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February 19, 1938     Arkansas Catholic
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February 19, 1938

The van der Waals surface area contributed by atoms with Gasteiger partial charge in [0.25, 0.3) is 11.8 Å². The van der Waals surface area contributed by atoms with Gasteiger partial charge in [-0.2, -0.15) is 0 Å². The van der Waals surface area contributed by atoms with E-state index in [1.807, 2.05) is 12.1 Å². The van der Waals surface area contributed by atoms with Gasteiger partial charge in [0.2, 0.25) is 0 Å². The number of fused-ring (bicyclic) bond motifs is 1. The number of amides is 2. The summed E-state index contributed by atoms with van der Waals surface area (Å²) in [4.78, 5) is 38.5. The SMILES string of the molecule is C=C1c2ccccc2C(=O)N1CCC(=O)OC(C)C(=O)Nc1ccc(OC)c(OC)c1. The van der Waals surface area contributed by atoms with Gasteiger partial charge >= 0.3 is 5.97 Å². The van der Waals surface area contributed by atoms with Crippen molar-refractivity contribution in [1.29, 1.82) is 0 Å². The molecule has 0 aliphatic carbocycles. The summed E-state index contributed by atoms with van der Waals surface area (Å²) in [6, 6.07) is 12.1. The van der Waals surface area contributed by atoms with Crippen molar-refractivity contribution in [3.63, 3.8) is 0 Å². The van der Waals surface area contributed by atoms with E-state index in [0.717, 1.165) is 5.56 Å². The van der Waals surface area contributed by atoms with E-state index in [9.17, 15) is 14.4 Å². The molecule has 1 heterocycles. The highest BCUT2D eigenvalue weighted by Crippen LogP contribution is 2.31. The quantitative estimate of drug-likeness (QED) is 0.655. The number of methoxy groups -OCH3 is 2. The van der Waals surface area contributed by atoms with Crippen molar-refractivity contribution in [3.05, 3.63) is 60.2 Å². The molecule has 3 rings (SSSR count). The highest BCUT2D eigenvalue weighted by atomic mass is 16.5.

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PAGE EIGHT THE GUARDIAN, FEBRUARY 19, 1938 A T o] Christ In Picture And Story .... By Father Francis THE GREAT GIFT OF again. Her Medal is Miraculous. " OUR LADY As a little child Zoe had always prayed to our Lady. She loved our Lady very much. She had asked her guardian angel to please ask our Lady to come down on earth to see her. Then she became a Sister of Charity, as her sister Mary Louise had done before her. he was Sister Catherine. As she knelt in the seminary she prayed again that our Lady might come. That night, in the chapel, Sister Catherine actually saw and talked to our Lady. Then our Lady came again and Sister Catherine saw a vision of a beautiful medal. *** Sister Catherine knev that she had a big secret. It was a secret that belonged to God and our Lady. There was only one person to whom she could tell it. And that was Father Aladel. Sister Catherine knew that Father Aladel would have to have the beautiful Medal of our Lady made. ] So she went to him. She told him all about what she had seen. She told him that our Lady want- ed him to have the Medal made. Father was much surprised. But he did not have our Lady's Medal made right away. One day Sister Catherine was praying to our Lady. She said: "It isn't my fault, Blessed Mother, that your beautiful medal isn't made yet! I told Father, but he has not done anything about it." Our Blessed Lady said: "He will have my Medal made. He loves me very dearly. He would not do anything that I do not like." And so at last the beautiful Medal was made. Two thousand of them! We shall call it the Miraculous Medal." And all this was true. Our Lady was working many miracles through her beautiful Medal. She was making the sick well again, and the bad people good. A miracle is something very great that God does, or that He lets His Mother or the Saints do. A miracle is something very won- derful. Our Lord worked many miracles when He was on earth. He raised the dead to life. Only God can do that. He fed thou- sands of people with five little loaves of bread and two little l fishes. Only God could do that. God let our Lady work many, many miracles for the people who loved her Medal. The sick get well, the bad get good, Just as our Lady said they would. (Medal Stories, published by the Whitman Company, Racine, Wis., may be purchased at ten cent stores and elsewhere). Nuns Aid Firemen As Blaze Levels Home for Aged West Conshohocken, Pa., Feb 14 (E). -- The century-old structure known as St. Joseph's Home for the Polish Aged, near here, is to- day a charred hulk as the result of a five-hour blaze which des- troyed the upper three floors and caused injury to 11 firemen and a priest. The rescue of the dozen aged inmates of the home and a large part of the efforts to subdue the blaze were contributed by the 10 Sisters of the Holy Family of On the front side was our Lady Nazareth, who, after bringing standing on the world. She was their aged charges to safety bat- holding out her hands. Rays of tled side by side with firemen to light were falling from them. :urb the engulfing fire. It was Around her were the words: "O Mary, conceived without sin, pray for us who have recourse to thee!" On the back was the letter M, the Sacred Hearts of Jesus and Mary and the Cross. Around all these were twelve stars. These Medals were given to all the Sis- ters. They were told to give them to the poor and sick and little children. Sister Catherine kissed hers again and again. "Yes, we must give everybody a Medal," she said. "Everybody must love our Lady more and more. And our Lady will give to those who wear her beautiful Medal, very many graces." A medal like this you shall make. And all should wear it for my sake. Just at this time, very many people in Paris were quite sick. Many were dying. The doctors were not able to save all the peo- ple. The Sisters of Charity went to see the poor, sick people. They put the beautiful Medal of our Lady around their necks. They said to the people: "Our Blessed Mother brought this Medal from Heaven. She gave it to one of our Sisters. Our Lady says that you should wear it around your neck. You should say the little prayer on it. If you wear this Medal for love of our Lady, she will give you great graces. "Say the little prayer on it with me." Then the poor, sick person woulcl say the little prayer. "0 Mary, conceived without sin, pray for us who have recourse to thee." Our Lady heard their prayers. The sick people who wore her Medal got well. Those who had been very bad became good. They were sorry for the4r sins. They went to Confession. Their black Souls were made white again. They received Holy Communion. Our Lord came into their hearts. They were very good from that time on. Everybody said: "What a beautiful Medal! Our Lady gives great graces to those who wear it. "We will wear it all the time;" They said, too: "Our Lady is working many miracles through her beautiful Medal. She makes sick people well. She makes bad people good uch heroic work which averted the destruction of the first floor chapel and thus enabled the Rev. Boleslaw Zywicki, chaplain, to save sacred vessels and vestments. Father Zywicki was later injured fighting the blaze. He had braved the smoke and heat to save the Blessed Sacrament and furnishings of the chapel. Calmly, however, he set up a makeshift altar in the garage building and celebrated the usual Sunday Mass there later in the morning. The Sisters of the Holy Family of Nazareth took over the build- ing 25 years ago and until July, 1936, operated it as an orphanage for Polish boys. It then became a home for the aged. What Do You Know? ANSWERS (Questions on Page 4) 1. (a) To Keep the Sun- days and Holy Days of obliga- tion holy by hearing Mass and resting from servile work; (b) To keep the days of fasting and abstinence appointed by the Church; (c) To go to confes- sion at least once a year; (d) To receive, the Blessed Sacra- ment at least once a year and that at Easter or thereabouts; (e) To contribute to the sup- port of our pastors; and (f) Not to marry within a certain degree of kindred nor to sol- emnize marriage at the forbid- den times. 2. The Latern Treaty was signed, establishing the Vatican City and bringing to an end the seclusion of the Popes in the Vatican, and a concortlat was arranged with the Italian government securing recogni- tion in Italy of the Catholic re- ligion. 3. George Washington. 4. Brought up in the spirit and practices of the Pharisees, of which they approve, these questioners are loath to accept the teachings of Jesus. Thus would our Lord excuse those who so bitterly pursued Him for His new ways and doctrines, and with the same spirit of gentleness must all those be animated who would lead souls from the paths of sin and error to the ways of truth and virtue. 5. Such a prayer is called an ejaculation. (N. C. W. C. Features) t.., ,,t . ,00xl ,I,,,, / . .' l LJ " -'AN IMAGINARY VISIT His German Friends The first missionary who went to preach the Gospeal in Ger- many was St. Columbanus (from Ireland) in the year 583 A. D. Other priests continued the work, but the real apostle of the Ger- man people is St. Boniface, who was martyred in the year 755. Today there are upwards of 63,- 000,000 people in Germany. Of these there are approximately 22,- 000,000 Catholics (about the same number as there are in the United States). At present the Catho- lics are being persecuted by the government. The Pope has urged the Catholics of Germany to be faithful to their religion even if it means suffering and death. Model airplane building is sport that all boys like. I am sure the boys of Germany spend many a happy hour at this hobby. Wouldn't the Boy Jesus enjoy a visit with His German friends? See how well you can color the :picture. I I00Flying Priest' IITells of Pope's Interest in Planes Washington, Feb. 14. 00--An in- teresting bit of conversation with Pope Plus XI, showing His Holi- ness' intense interest in the use of modern means to spread the Faith, was related here this week by Father Paul Schulte, O. M. I., the "Flying Priest," who is labor- ing to provide airplanes, auto- mobiles and motorboats to the mis, sions. "In my audience with the Holy Father," said Father Schulte, "he asked me if I hao come by plane." "No," I replied. "Why?" asked His Holine.ss. FASHIONS Style No. 1960.--A novelty wool boxy bolero costume . so dev- astatingly young and smart . . . popular with 'teeners. The simple dress is so complete without the bolero jacket. Note the contrast- ing bodice of the dress to give it a suit effect. Delightful, too, in one material, as solid colored or a printed rayon crepe. You'll enjoy sewing it and will want another in a striped and plain cotton for next summer's wearing. An il- lustrated sewing chart accom- panies the pattern and enables you to sew it in no time at all. Designed for sizes 11, 13, 15, 17 and 19 years. Size 15 requires 3 yards of 39-inch material with 1% yards of 39-inch material for blouse. Style No. 1554.- Two spring dresses . . . made with the same pattern. You'll want them both. Mother will especially like the slim lines of the buttoned-down- the-front coat-like print dress. Two patch pockets add to its tail- oredness. The narrow tied collar is very youthful. Smart sophisti- cation for daughter is the shirt- waist type dress see small view! Note the front closing bodice . . . flared skirt. It's good looking in turquoise blue rayon crepe silk 'neath your dark coat and wearable all through spring. Use the patter again for summer cottons, linens, etc. Designed for sizes 14, 16, 18, 20 years, 32, 34, 36, 38, 40, 42, 44, 46 and 48-inches bust. Size 36 requires 3 yards of 39-inch material. Price of pattern 15 cents each (coin is preferred). Wrap coin carefully. Pattern mail address, N. Y. Pat- tern Bureau, The Guardian, Suite 1110, 220 East 42nd Street, New York, N. Y. (N. C. W. C. Features) I "-T "My Superiors wouldn't let me," [ I answered. "You are right, my son, in obey- ing your Superiors," the Holy Father replied. "But the next time, come by plane." Father Schulte related the inci- dent at a lecture here at the Cath- olic University of America for the benefit of the National Catholic School of Social Service. He also showed a remarkable set of films portraying the hardships of mis- sion work in the Arctic regions He told of the vigorous work done in 'motorizing the missions" by MIVA, the organization he him- self formed for the purpose. Over the Arctic," and made a plea on behalf of Father Schulte's motor work for the missions. See to Commemorate Constitution Signing As an introduction to the film, percede the serwces the Rt. Rev. Msgr. Fulton J.I " " Sheen, celebrated radio speaker, ] The Rev. Robert J. White, Dean made his first motion picture ap-[of the Catholic University of pearance. In the film itself, he in- [ America School of Law, will troduced the portrayal of "Wings lpreach the sermon. Pittsburgh, Feb. 14. (EL--Solemn Vespers and Benediction of the Blessed Sacrament will be held at St. Paul's Cathedral here, Sunday, February 13, as the Diocese of Pittsburgh's observance of the Constitution Sesquicentennial. The services will be sponsored by Fort Pitt Assembly of the Fourth Degree of the Knights of Columbus and cooperating Cath- olic societies. A procession will  IN THE KITCHE With Molly Gavin How and What to Serve: 1 These questions are asked often:  "What is a canape?" and "Is a cocktail as served at the first course at dinner a beverage?" Canapes and French or Italian appetizers are very much alike. A canape is a small open toasted sandwich, that is, a slice of bread toasted on one side, filling placed on the untoasted side, then gar- nished. Left-over vegetables, meat or fish can be utilized in preparing the filling. Canapes are very eco- nomical, easy to prepare, and start a dinner off well. They give an individual touch to a luncheon or dinner that can not be achieved in any other way. A cocktail as served at the first course at dinner is not really con- sidered a beverage. It is in the same category as soup, and acts on the stomach as an appetizing stim- ulant. Cocktails are made usually of mixed fruits, fruit juices or fish, with a cocktail sauce served over them. The most popular cock- tails served today are oyster and tomato juice cocktails. Canapes, appetizers or cocktails should be on the service plates when the family sits down to.din- ner or luncheon, and when served at a formal meal a small paper doily is placed under the canape or the glass containing the cock- tail. The following recipes con- cern pretty canapes, appetizers or cocktails. Cheese and Olive Canapes Cut white or whole wheat bread in % inch slices and cut in cir- cles with a cookie cutter. Toast on one side. Cover with cream cheese moistened with mayon- naise dressing. Put a slice of a stuffed olive in the center and a border of finely chopped stuffed olives around the edge. Oyster Cocktail 6 small raw oysters 1 tbp. tomato catsup 1-4 tsp. lemon juice 1 drop tabasco sauce Salt 1-2 tsp. Worcestershire sauce Mix the catsup, lemon juice (or vinegar), tabasco sauce, salt and Worcestershire sauce together. Place oysters in a cocktail glass or sherbert glass and pour the sauce on them. Green peppers from peppers from which the insides have been cut are attractive to serve oyster cocktails in, especi- ally for a St. Patrick's day party. A cocktail glass full of cocktail sauce can be placed in the center of a bed of ice and oysters served on the halves of the oyster shells the same as serving oysters on the half shell. Clams are prepared and served the same as oysters. There are several good cocktail sauces sold on the market that can be used if preferred. Fruit Cocktails Equal quantities of canned peaches, pineapples, pears, ba- nanas, oranges cut up and mixed together and served in cocktail or sherbert glasses. The mixed fruit must be thoroughly chilled before serving. The fruit can be varied according to what is in season. Berries when in season can be added. Canned fruit cock- tail is very good with sliced ba- nanas added. Peach Tapioca 1 can sliced peaches 1-3 cup quick-cooking tapioca 1 qt. milk scalded 1 tbp. butter 1-2 cup sugar 14 tsp. salt 1 egg yolk 1 tsp. vanilla 1 egg Add the tapioca, sugar and salt to the milk and cook in a double boiler 5 to 10 minutes, or until tapioca is clear, stirring frequent- ly. Pour a small amount of tapi- oca mixture over the slightly beaten egg yolk, stirring vigorous- ly; then turn this back into the double boiler and cook until thick- ened. Add the butter and vanilla fold in the stiffly beaten egg white, pour over the drained peaches and chill. Serve garnished with whipped cream or marshallow, or a maraschino cherry. The juice from the peaches can be used in a fruit cocktail or gelatine des- :sert. Baked Firman Haddle Wash the smoked firman haddie, put flesh side down in dripping pan, cover with cold water, let stand on back of the stove 10 minutes. Drain and rinse with cold water. Place on an earthen dist, cover with milk, and bake 20 minutes. Serve with bits of butter over top. Braised Beef Put about 5 lbs. round of beef, or any inexpensive cut in an iron or with closely fitting out U lb. salt pork 1 cup each chopped rot, onion and turnip. meat with salt and dredge with flour. a bed of vegetables the covered kettle 20 2 pints hot water and ly until tender, about turning meat and basting ally. The kettle can be] back of stove where it' mer slowly, and will on the bottom. It sary to add more should be about a when meat is cooked, gravy with 4 tbps. before serving. HOUSEHOLD A few branches of ering shrubs, such Pussywillow, etc., will doors in vases of m a warm room in a dow. Never turn out cakes from tins as come out of the oven. 10 minutes and give chance to shrink. A good grade of cessary protection for Some of the cheaper ing make rust spots oa:! if the soap is not out. When polishing ways rub with the wood. Never trust to when packing away storage. Write on the is within and it time later on when fails you. For a dark marble soft cloth into olive oil marble well with it. with a clean chamois. beautiful. When paraffin is jelly glasses, put it into and set aside. It ea when needed and jellies. Many of the JuniO not know that they ca licious confections out age of dates. Dates healthful at this may be made up salads, desserts or Stuffed Stir into the lightly of 1 egg, 1 cup sugar, adding orange you have the proper for stuffing the dates are not pitted stones removed), and remove the with the sugar gether and roll in sugar. Grated oran flavor; a small piece orange peel or nut to the filling gives stuffed date. DO YOU That soups can be served in hundreds of excellent soup recipe hid away in files for "Soup Pamphlet" many excellent be a great addition library. Send your a three-cent stamp of mailing and pamphlets available cents are: "Canapes ers," "Sandwiches," pes," "Pies and Homemade Candy large Molly Gavin be had for one dollar dress all requests to 1312 Massachusetts Washington, D. C. (Copyright, 1938, Fr. Mm'quette Will Be Malwaukee, Feb. result of an article Rev. Charles T. and published in the the Milwaukee ties has decided to mural which for picted Father Jesuit Missionary, robe of a Franciscan, After reading the tiele, Dr. Samuel of the museum, the writer and the erroneous -corrected.